By Kathy Tuan-MacLean

Women and Power (or How to Avoid Being Catty)

Don’t let male spirituality determine your spirituality.”  

The words leapt off the page as I sat in the crowd at a spiritual formation retreat for InterVarsity women staff. Julie Anderton, a spiritual director, had passed out an outline and was speaking on growing our relationship with Jesus. 

I waited with bated breath to hear what she meant, but then she skipped that point entirely! When she didn’t circle back, I raised my hand and asked her to explain.

“Oh yes! That’s the most important part!” she said, “Don’t let male spirituality determine your own spirituality.”

We all looked at her, flummoxed. Seeing our confusion, she said, “Think about it. What would most men say their biggest sins are?”

“Pride.”
“Lust.”
“Violence.”

“Would you say those are your biggest sins?” We shook our heads. “What would you say women struggle with the most?”

Pause. Then,

“Insecurity.”
“Jealousy.”
“Fear.”

“See?” We slowly nodded. “If you only think about your spiritual formation from a male point of view, you could think you’re doing great because you don’t struggle with the sins being talked about in your churches. But we woman have plenty to bring before Jesus, plenty to be set free from.”

As we prayed together afterwards, a colleague prayed, “God, please forgive me as I live in the space between pride and insecurity.”

Me too, God. Me too.

So what do women’s unique spiritual struggles have to do with how we lead? In the same way our spiritual landscape can look different from that of our brothers, our leadership temptations differ also. Women can have an uneasy relationship with power — something men traditionally have permission to pursue avidly but which women don’t. Yet we still want power, we want things to go our way, we want control, even if we can’t admit it. When we don’t acknowledge our desire for power, and the feelings — insecurity, jealousy, fear — that come with it, too often we resort to...the catty woman thing.

I hate the catty woman thing. You know, that phenomena where you realize either you’re subtly competing with a sister, girlfriend, or colleague or she’s competing with you. The underhanded cutting comment that’s too slight to confront. The gossiping and back-biting. The silent treatment. The queasiness in your gut when a female colleague gets attention or promotion or adulation. Or, when you get attention or promotion or adulation, sensing that your sister, girlfriend, or colleague isn’t that happy for you. Walking on eggshells because you sense something’s wrong but you don’t know what you did wrong.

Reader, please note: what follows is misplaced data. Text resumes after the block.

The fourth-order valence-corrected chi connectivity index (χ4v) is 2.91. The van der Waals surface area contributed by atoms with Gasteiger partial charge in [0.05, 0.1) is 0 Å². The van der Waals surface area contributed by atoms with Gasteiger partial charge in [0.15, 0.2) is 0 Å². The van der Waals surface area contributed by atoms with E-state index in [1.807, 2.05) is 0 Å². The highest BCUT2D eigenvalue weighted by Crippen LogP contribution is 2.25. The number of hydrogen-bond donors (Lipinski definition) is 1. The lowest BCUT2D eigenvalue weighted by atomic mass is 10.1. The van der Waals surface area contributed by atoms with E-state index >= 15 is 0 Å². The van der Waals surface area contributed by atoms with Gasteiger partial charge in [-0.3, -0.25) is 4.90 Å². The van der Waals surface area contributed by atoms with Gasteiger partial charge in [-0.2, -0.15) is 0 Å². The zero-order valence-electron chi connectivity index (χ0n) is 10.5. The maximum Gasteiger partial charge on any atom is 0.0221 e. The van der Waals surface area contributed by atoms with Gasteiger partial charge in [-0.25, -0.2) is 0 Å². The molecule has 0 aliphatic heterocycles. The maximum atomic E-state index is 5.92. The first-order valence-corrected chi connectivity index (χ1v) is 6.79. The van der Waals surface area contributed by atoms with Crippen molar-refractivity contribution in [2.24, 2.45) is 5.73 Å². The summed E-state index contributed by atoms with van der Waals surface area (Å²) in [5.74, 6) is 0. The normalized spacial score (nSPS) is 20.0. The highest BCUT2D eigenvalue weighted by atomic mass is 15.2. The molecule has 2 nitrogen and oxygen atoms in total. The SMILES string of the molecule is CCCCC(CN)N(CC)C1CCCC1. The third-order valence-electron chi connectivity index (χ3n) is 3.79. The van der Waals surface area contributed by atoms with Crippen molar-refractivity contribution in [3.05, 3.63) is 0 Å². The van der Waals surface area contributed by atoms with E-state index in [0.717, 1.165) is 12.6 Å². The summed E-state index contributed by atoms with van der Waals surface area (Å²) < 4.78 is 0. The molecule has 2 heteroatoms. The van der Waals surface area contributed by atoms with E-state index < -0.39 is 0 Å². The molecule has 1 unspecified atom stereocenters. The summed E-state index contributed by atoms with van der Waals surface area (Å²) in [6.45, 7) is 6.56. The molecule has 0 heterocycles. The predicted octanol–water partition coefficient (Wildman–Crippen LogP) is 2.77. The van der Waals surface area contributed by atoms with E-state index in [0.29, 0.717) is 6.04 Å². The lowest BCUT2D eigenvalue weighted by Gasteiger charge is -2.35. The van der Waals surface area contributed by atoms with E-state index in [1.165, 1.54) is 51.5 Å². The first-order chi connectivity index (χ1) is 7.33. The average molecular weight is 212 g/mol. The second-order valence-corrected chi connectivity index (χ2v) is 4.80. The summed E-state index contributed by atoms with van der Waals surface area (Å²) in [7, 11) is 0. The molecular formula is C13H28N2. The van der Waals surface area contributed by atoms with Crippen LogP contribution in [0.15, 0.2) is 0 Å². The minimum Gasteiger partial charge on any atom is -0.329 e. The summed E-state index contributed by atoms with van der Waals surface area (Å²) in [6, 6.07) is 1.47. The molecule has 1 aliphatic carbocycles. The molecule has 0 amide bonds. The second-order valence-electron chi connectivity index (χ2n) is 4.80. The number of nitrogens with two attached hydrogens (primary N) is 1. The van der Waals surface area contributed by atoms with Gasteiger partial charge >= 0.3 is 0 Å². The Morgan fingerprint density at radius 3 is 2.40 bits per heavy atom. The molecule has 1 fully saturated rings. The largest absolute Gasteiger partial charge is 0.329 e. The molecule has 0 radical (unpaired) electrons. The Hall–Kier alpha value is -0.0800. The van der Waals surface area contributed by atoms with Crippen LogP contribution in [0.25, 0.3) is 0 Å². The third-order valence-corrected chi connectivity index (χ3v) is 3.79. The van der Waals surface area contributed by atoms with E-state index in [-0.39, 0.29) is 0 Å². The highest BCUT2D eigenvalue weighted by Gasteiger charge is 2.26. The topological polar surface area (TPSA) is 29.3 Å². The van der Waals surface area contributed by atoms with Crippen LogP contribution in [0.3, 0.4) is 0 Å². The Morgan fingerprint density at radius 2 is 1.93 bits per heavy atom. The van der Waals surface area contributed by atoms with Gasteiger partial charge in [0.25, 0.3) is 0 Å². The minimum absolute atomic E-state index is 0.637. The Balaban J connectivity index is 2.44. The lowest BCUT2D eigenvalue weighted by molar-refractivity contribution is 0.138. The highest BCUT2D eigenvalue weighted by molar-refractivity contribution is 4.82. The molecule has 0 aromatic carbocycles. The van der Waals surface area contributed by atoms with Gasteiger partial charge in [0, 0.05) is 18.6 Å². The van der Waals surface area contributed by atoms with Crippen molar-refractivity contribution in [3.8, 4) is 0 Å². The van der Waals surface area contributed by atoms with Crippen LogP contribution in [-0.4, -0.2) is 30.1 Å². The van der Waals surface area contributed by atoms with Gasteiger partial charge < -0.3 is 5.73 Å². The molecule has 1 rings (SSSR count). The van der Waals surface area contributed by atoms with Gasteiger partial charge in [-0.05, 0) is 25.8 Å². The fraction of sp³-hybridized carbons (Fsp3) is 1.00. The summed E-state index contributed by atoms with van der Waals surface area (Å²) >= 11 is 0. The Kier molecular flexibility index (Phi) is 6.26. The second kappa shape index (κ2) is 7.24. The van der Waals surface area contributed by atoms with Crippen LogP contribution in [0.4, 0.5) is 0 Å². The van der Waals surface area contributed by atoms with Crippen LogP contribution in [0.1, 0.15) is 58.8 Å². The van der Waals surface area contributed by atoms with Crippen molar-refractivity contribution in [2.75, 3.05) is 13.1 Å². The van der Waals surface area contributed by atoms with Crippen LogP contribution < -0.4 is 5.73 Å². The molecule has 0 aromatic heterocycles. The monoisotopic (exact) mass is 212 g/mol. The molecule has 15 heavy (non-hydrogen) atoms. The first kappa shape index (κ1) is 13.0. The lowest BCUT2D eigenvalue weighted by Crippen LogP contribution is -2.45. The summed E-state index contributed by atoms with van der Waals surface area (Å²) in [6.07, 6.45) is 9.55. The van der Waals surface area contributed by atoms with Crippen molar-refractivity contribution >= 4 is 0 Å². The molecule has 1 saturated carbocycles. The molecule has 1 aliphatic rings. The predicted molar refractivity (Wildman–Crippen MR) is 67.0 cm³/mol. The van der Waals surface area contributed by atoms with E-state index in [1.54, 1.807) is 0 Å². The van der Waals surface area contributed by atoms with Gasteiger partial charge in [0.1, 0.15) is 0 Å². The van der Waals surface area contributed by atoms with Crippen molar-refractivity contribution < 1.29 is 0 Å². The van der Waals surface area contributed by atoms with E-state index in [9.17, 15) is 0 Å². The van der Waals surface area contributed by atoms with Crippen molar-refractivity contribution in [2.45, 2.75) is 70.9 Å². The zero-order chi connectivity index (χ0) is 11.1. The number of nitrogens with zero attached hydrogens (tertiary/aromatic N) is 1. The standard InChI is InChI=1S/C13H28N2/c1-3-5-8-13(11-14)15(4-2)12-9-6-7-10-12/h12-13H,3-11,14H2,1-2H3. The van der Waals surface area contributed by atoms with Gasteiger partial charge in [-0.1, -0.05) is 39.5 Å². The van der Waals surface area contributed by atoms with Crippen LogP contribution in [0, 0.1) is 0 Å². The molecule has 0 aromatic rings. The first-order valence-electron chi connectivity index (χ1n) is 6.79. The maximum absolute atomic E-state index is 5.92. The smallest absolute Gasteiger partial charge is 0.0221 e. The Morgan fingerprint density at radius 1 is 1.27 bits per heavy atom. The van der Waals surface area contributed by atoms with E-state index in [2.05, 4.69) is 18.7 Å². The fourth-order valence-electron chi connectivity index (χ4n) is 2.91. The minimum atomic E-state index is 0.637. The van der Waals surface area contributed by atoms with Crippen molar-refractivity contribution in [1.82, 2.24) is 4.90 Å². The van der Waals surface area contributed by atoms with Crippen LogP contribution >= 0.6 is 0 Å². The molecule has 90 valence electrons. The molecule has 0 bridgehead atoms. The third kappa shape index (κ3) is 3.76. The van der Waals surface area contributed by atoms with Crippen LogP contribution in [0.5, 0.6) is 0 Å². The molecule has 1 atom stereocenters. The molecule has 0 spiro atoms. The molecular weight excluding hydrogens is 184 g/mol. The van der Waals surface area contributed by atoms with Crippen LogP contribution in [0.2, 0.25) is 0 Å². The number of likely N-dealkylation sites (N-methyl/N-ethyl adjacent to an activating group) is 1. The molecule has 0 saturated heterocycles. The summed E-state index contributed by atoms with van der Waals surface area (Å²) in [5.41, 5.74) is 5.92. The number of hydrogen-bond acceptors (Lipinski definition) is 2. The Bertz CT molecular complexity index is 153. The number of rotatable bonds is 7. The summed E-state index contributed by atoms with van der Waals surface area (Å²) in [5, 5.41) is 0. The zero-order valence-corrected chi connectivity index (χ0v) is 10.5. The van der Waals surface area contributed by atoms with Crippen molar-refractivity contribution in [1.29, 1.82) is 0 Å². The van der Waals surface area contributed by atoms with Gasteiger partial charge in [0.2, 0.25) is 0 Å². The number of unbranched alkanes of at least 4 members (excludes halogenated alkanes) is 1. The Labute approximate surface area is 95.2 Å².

I hate that catty woman thing. Even though I’ve been there, done it. 

Here are some suggestions for more constructive ways to deal with our need for power:

  1. Relish that we’re created in God’s image and that makes us powerful. God’s nature includes omnipotence. As image-bearers, we have inherited power and the charge to use and steward it well for the flourishing of our world. In Genesis 1 humankind, both male and female, are commanded to have dominion, rule, and subdue creation. Whether we like it or not, we've received the gift and capacity for power. How shall we use it?
     
  2. Recognize your feelings of insecurity, jealousy, or fear. Give them to God, process with Jesus where they’re coming from, and receive yet again your identity as God’s beloved daughter with whom he’s well pleased.
     
  3. Reflect on your own relationship to power, competition, and conflict. Historically shut out of traditional male ways to exert power, women have turned to sexuality, emotional or social intelligence, and even to service to gain power or control. In other words: manipulation. Ask God to reveal how you’ve expressed your own desires for power or control and if there are ways you’ve sought power subversively and sinfully without even realizing it. 
     
  4. Repent of unhealthy patterns. Ask trusted friends to speak candidly about ways you've acted that haven’t been helpful. Confess your own unique sin patterns to God and those most impacted. Ask God to show you healthy and holy ways to express your need for power, deal with competition, and engage conflict.
     
  5. Resolve to steward the gift of power well. Jesus often calls those with power (men, Pharisees, leaders) to serve, to submit, to seek to be the least of all. Yet he calls those without power (women, children, lepers, outcasts) to join the crowd, to sit at his feet and be taught, to receive his gifts and use them for his kingdom. Ask God where you fall on the power spectrum and whether he’s calling you to step down and empower others or to step up and do some ruling and subduing. Or both. Choose to become an advocate and encourager of your sisters.

As we dwell in the space between insecurity and pride, shall we trust God with our need for power? Together, let’s embrace God’s call to steward the world he’s given us so that creation can flourish. After all, we're sisters — and Catwoman was a villain. 

About the Author

Kathy Tuan-MacLean serves as Associate Director for InterVarsity’s Graduate & Faculty Ministries (GFM), supports the Boston Faculty Fellowship as its campus staff, and just celebrated her 25th year with InterVarsity. Kathy has a PhD in Human Development & Social Policy from Northwestern University. Her dissertation was on “The Interracial Friendships of White & Asian College Students,” a topic that capitalized on her passion for racial reconciliation. She’s married to Scott and has three children — one in college, the other two in high school. Her latest adventure in the blogosphere can be found at kmactuan.wordpress.com.

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